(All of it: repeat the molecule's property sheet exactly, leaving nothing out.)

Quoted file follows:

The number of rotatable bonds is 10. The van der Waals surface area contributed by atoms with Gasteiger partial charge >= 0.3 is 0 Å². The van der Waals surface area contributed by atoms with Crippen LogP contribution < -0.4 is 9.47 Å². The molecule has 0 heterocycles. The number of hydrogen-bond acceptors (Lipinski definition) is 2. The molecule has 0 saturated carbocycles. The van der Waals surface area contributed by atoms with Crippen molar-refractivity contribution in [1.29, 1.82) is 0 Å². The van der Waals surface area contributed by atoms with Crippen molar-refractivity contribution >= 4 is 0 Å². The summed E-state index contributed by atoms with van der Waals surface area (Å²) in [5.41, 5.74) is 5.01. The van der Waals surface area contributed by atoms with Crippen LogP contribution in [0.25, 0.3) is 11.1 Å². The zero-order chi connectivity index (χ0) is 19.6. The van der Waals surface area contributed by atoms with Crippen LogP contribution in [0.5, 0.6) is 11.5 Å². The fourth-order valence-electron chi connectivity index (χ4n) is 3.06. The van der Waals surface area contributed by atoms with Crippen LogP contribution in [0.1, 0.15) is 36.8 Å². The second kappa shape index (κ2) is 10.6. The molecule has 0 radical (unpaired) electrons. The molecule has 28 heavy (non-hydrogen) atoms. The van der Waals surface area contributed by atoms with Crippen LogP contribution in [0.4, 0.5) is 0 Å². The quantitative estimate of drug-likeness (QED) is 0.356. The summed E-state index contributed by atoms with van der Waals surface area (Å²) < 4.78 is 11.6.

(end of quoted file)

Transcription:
The number of rotatable bonds is 10. The van der Waals surface area contributed by atoms with Gasteiger partial charge >= 0.3 is 0 Å². The van der Waals surface area contributed by atoms with Crippen LogP contribution < -0.4 is 9.47 Å². The molecule has 0 heterocycles. The number of hydrogen-bond acceptors (Lipinski definition) is 2. The molecule has 0 saturated carbocycles. The van der Waals surface area contributed by atoms with Crippen molar-refractivity contribution in [1.29, 1.82) is 0 Å². The van der Waals surface area contributed by atoms with Crippen molar-refractivity contribution >= 4 is 0 Å². The summed E-state index contributed by atoms with van der Waals surface area (Å²) in [5.41, 5.74) is 5.01. The van der Waals surface area contributed by atoms with Crippen LogP contribution in [0.25, 0.3) is 11.1 Å². The zero-order chi connectivity index (χ0) is 19.6. The van der Waals surface area contributed by atoms with Crippen LogP contribution in [0.5, 0.6) is 11.5 Å². The fourth-order valence-electron chi connectivity index (χ4n) is 3.06. The van der Waals surface area contributed by atoms with Crippen LogP contribution in [0.1, 0.15) is 36.8 Å². The second kappa shape index (κ2) is 10.6. The molecule has 0 radical (unpaired) electrons. The molecule has 28 heavy (non-hydrogen) atoms. The van der Waals surface area contributed by atoms with Crippen LogP contribution in [0.4, 0.5) is 0 Å². The quantitative estimate of drug-likeness (QED) is 0.356. The summed E-state index contributed by atoms with van der Waals surface area (Å²) < 4.78 is 11.6.